Forgotten Authors – Holly Roth: The Mask of Glass (1957)

I love finding a mystery writer that I have never come across before, which as you dig deeper into this ol’ world of classic crime fiction is sometimes easier than you think. It’s even better to come across one in a second hand bookshop and, for some whimsical reason, to be taken with the title, the cover or description (though I try not to read those too much) and decide to go with it. So begins my relationship with Holly Roth.

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Very little information exists online about Roth (any experts on her work out there I would love to hear from you), but what I gleaned about her from this 1957 paperback of The Mask Of Glass and other online sources is very interesting. Roth was a highly intelligent woman of the world, born in Chicago and moving between America, England and Europe, she finally resided in New York. Beginning her career as a model she left that for newspaper and magazine work before settling on the mystery and suspense field, publishing 12 novels under three different names and writing a number of television and film mysteries. Her works were serialised in magazines and very much are part of the pulp genre, although with a GAD feel and twist.

Roth composed extremely tightly plotted stories and The Mask of Glass is no exception. Clocking in at only 154 pages and containing really only two main characters this is a pacy, contained piece. The Independent in their forgotten authors series ‘Invisible Ink’, described Roth’s thrillers as ‘high-concept before the term had been created’, and The Mask Of Glass fits that bill perfectly:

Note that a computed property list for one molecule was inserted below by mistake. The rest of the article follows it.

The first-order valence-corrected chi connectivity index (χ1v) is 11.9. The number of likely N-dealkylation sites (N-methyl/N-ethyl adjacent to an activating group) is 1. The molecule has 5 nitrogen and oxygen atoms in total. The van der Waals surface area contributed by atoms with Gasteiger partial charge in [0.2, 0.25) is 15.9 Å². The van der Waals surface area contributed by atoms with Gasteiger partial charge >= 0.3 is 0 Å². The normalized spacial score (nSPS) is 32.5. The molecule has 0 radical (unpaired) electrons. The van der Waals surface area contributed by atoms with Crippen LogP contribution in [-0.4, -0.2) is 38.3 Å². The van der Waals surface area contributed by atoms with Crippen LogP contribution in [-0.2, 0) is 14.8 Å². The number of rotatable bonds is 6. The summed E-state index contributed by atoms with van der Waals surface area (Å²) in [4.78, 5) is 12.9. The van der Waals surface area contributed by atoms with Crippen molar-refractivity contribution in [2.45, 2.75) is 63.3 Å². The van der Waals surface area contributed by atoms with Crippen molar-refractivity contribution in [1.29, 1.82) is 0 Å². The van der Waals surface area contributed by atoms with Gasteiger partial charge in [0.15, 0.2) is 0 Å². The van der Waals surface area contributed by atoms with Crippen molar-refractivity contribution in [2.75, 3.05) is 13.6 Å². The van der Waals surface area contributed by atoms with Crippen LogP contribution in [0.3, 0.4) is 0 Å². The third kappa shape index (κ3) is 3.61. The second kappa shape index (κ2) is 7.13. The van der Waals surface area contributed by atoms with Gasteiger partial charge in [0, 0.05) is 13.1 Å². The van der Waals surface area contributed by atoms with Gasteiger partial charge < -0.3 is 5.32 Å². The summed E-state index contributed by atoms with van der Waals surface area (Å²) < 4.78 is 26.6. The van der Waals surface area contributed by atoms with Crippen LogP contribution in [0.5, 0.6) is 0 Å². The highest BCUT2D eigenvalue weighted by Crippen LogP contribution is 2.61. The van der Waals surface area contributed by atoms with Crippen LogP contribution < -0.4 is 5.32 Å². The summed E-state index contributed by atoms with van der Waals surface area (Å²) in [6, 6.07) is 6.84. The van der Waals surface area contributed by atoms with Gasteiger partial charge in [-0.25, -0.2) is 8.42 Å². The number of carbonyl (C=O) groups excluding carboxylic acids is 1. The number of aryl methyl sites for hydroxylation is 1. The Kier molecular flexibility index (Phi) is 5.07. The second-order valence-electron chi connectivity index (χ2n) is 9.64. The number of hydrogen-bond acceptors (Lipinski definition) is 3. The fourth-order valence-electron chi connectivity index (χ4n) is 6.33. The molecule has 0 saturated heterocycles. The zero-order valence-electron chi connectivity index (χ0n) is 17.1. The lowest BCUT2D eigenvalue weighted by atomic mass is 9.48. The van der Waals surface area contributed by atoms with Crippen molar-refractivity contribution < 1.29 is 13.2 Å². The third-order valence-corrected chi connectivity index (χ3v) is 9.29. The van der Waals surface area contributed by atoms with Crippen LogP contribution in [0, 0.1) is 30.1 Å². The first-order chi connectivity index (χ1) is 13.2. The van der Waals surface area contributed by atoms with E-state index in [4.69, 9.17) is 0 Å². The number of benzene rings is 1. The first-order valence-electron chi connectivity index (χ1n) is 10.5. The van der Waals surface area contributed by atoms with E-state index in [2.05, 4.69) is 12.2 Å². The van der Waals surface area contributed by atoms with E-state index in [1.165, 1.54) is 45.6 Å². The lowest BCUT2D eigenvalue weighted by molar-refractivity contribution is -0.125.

Jimmy Kennemore of the US Army Counter-Intelligence Corps, wakes up in hospital to find himself unable to move, bandaged and cast all over, his head wrapped up with a few spaces for eye holes. He has been saved by a Doctor Steinfeld (‘Doc’) a long term family friend, but the Doc doesn’t know what has happened and by the looks of it neither does Jimmy. As he slips in and out of consciousness Jimmy is forced to mentally reconstruct the last few days events, that lead to the intense night of violence he experienced. As each piece of the story unravels it builds into an exploration of corruption, murder and the haunting nature of a shifting identity, as Kennemore decides what action he can take in the wake of this terror.